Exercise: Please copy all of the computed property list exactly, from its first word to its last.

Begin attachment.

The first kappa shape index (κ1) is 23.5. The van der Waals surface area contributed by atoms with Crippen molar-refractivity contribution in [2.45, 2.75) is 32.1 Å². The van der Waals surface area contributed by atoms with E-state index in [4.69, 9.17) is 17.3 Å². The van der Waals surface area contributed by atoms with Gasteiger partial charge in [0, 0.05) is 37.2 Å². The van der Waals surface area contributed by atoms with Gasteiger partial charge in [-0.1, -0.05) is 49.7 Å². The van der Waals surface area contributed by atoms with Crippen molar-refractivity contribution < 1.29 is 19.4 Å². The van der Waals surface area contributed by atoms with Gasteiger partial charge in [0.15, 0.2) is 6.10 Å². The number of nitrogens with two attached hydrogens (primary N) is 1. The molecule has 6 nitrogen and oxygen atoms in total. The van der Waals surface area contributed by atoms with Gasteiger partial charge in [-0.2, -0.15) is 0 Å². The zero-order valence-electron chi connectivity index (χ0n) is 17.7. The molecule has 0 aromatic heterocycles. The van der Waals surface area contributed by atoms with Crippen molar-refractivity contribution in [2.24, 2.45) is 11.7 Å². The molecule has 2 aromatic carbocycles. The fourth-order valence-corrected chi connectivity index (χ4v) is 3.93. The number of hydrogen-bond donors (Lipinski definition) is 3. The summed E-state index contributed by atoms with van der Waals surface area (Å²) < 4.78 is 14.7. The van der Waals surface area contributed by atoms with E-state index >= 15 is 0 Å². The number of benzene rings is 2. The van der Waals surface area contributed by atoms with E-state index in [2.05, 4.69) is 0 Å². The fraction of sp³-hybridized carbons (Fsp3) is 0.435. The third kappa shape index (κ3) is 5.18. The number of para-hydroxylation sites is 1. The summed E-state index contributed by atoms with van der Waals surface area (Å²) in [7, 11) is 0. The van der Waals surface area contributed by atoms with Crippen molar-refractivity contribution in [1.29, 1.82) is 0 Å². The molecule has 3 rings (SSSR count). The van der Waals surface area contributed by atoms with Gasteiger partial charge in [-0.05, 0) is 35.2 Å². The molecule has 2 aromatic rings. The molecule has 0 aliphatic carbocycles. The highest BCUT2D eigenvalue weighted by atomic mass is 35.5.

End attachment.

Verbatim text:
The first kappa shape index (κ1) is 23.5. The van der Waals surface area contributed by atoms with Crippen molar-refractivity contribution in [2.45, 2.75) is 32.1 Å². The van der Waals surface area contributed by atoms with E-state index in [4.69, 9.17) is 17.3 Å². The van der Waals surface area contributed by atoms with Gasteiger partial charge in [0, 0.05) is 37.2 Å². The van der Waals surface area contributed by atoms with Gasteiger partial charge in [-0.1, -0.05) is 49.7 Å². The van der Waals surface area contributed by atoms with Crippen molar-refractivity contribution < 1.29 is 19.4 Å². The van der Waals surface area contributed by atoms with Gasteiger partial charge in [0.15, 0.2) is 6.10 Å². The number of nitrogens with two attached hydrogens (primary N) is 1. The molecule has 6 nitrogen and oxygen atoms in total. The van der Waals surface area contributed by atoms with Gasteiger partial charge in [-0.2, -0.15) is 0 Å². The zero-order valence-electron chi connectivity index (χ0n) is 17.7. The molecule has 0 aromatic heterocycles. The van der Waals surface area contributed by atoms with Crippen molar-refractivity contribution in [2.24, 2.45) is 11.7 Å². The molecule has 2 aromatic carbocycles. The fourth-order valence-corrected chi connectivity index (χ4v) is 3.93. The number of hydrogen-bond donors (Lipinski definition) is 3. The summed E-state index contributed by atoms with van der Waals surface area (Å²) < 4.78 is 14.7. The van der Waals surface area contributed by atoms with E-state index >= 15 is 0 Å². The number of benzene rings is 2. The van der Waals surface area contributed by atoms with E-state index in [2.05, 4.69) is 0 Å². The fraction of sp³-hybridized carbons (Fsp3) is 0.435. The third kappa shape index (κ3) is 5.18. The number of para-hydroxylation sites is 1. The summed E-state index contributed by atoms with van der Waals surface area (Å²) in [7, 11) is 0. The van der Waals surface area contributed by atoms with Crippen molar-refractivity contribution in [1.29, 1.82) is 0 Å². The molecule has 3 rings (SSSR count). The van der Waals surface area contributed by atoms with Gasteiger partial charge in [-0.05, 0) is 35.2 Å². The molecule has 2 aromatic rings. The molecule has 0 aliphatic carbocycles. The highest BCUT2D eigenvalue weighted by atomic mass is 35.5.